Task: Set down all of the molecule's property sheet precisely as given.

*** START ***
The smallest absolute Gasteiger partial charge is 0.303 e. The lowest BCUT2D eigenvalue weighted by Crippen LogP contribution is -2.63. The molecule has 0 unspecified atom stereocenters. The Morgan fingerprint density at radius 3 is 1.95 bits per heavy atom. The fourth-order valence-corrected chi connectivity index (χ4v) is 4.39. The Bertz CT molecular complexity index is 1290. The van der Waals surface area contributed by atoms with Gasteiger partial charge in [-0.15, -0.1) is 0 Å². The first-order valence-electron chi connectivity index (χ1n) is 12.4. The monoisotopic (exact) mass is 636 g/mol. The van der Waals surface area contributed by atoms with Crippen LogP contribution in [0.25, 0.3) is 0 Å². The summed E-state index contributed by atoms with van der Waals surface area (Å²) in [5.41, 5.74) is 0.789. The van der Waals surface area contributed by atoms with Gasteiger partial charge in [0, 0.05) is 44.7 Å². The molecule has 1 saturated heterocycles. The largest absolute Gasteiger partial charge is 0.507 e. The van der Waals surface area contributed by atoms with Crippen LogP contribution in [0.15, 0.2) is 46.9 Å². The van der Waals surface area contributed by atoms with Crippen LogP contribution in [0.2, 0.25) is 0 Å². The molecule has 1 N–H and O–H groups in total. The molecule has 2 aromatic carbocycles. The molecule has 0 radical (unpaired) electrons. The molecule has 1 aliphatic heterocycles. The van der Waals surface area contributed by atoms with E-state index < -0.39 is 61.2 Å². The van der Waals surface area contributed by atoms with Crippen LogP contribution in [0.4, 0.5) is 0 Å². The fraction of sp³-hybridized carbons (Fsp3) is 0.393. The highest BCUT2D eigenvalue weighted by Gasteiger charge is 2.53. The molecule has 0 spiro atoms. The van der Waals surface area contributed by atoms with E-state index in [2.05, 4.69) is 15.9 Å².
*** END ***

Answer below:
The smallest absolute Gasteiger partial charge is 0.303 e. The lowest BCUT2D eigenvalue weighted by Crippen LogP contribution is -2.63. The molecule has 0 unspecified atom stereocenters. The Morgan fingerprint density at radius 3 is 1.95 bits per heavy atom. The fourth-order valence-corrected chi connectivity index (χ4v) is 4.39. The Bertz CT molecular complexity index is 1290. The van der Waals surface area contributed by atoms with Gasteiger partial charge in [-0.15, -0.1) is 0 Å². The first-order valence-electron chi connectivity index (χ1n) is 12.4. The monoisotopic (exact) mass is 636 g/mol. The van der Waals surface area contributed by atoms with Crippen LogP contribution in [0.25, 0.3) is 0 Å². The summed E-state index contributed by atoms with van der Waals surface area (Å²) in [5.41, 5.74) is 0.789. The van der Waals surface area contributed by atoms with Gasteiger partial charge in [0, 0.05) is 44.7 Å². The molecule has 1 saturated heterocycles. The largest absolute Gasteiger partial charge is 0.507 e. The van der Waals surface area contributed by atoms with Crippen LogP contribution in [0.15, 0.2) is 46.9 Å². The van der Waals surface area contributed by atoms with Crippen LogP contribution in [0.2, 0.25) is 0 Å². The molecule has 1 N–H and O–H groups in total. The molecule has 2 aromatic carbocycles. The molecule has 0 radical (unpaired) electrons. The molecule has 1 aliphatic heterocycles. The van der Waals surface area contributed by atoms with E-state index < -0.39 is 61.2 Å². The van der Waals surface area contributed by atoms with Crippen LogP contribution in [0.4, 0.5) is 0 Å². The fraction of sp³-hybridized carbons (Fsp3) is 0.393. The highest BCUT2D eigenvalue weighted by Gasteiger charge is 2.53. The molecule has 0 spiro atoms. The van der Waals surface area contributed by atoms with E-state index in [2.05, 4.69) is 15.9 Å².